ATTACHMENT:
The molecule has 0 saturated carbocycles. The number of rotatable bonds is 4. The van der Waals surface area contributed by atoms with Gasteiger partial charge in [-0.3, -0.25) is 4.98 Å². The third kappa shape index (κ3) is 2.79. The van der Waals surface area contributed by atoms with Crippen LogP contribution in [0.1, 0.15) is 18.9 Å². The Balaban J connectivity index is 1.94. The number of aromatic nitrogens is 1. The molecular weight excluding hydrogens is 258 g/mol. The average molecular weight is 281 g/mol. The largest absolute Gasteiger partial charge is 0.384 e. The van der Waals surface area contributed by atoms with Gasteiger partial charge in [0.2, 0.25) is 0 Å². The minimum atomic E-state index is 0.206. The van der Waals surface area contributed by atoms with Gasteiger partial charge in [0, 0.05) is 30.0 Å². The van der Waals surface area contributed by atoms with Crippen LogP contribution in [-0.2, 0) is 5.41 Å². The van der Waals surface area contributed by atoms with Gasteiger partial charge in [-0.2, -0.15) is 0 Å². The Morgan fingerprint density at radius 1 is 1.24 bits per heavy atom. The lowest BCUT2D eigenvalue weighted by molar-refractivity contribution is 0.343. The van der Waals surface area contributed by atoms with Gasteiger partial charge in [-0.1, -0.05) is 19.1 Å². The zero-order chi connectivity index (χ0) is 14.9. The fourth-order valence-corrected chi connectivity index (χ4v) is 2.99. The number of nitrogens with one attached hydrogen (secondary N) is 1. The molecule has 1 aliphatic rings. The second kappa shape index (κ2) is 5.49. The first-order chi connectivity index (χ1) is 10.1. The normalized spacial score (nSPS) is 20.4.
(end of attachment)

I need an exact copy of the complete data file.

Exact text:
The molecule has 0 saturated carbocycles. The number of rotatable bonds is 4. The van der Waals surface area contributed by atoms with Gasteiger partial charge in [-0.3, -0.25) is 4.98 Å². The third kappa shape index (κ3) is 2.79. The van der Waals surface area contributed by atoms with Crippen LogP contribution in [0.1, 0.15) is 18.9 Å². The Balaban J connectivity index is 1.94. The number of aromatic nitrogens is 1. The molecular weight excluding hydrogens is 258 g/mol. The average molecular weight is 281 g/mol. The largest absolute Gasteiger partial charge is 0.384 e. The van der Waals surface area contributed by atoms with Gasteiger partial charge in [0.2, 0.25) is 0 Å². The minimum atomic E-state index is 0.206. The van der Waals surface area contributed by atoms with Gasteiger partial charge in [0, 0.05) is 30.0 Å². The van der Waals surface area contributed by atoms with Crippen LogP contribution in [-0.2, 0) is 5.41 Å². The van der Waals surface area contributed by atoms with Gasteiger partial charge in [-0.2, -0.15) is 0 Å². The Morgan fingerprint density at radius 1 is 1.24 bits per heavy atom. The lowest BCUT2D eigenvalue weighted by molar-refractivity contribution is 0.343. The van der Waals surface area contributed by atoms with Gasteiger partial charge in [-0.1, -0.05) is 19.1 Å². The zero-order chi connectivity index (χ0) is 14.9. The fourth-order valence-corrected chi connectivity index (χ4v) is 2.99. The number of nitrogens with one attached hydrogen (secondary N) is 1. The molecule has 1 aliphatic rings. The second kappa shape index (κ2) is 5.49. The first-order chi connectivity index (χ1) is 10.1. The normalized spacial score (nSPS) is 20.4.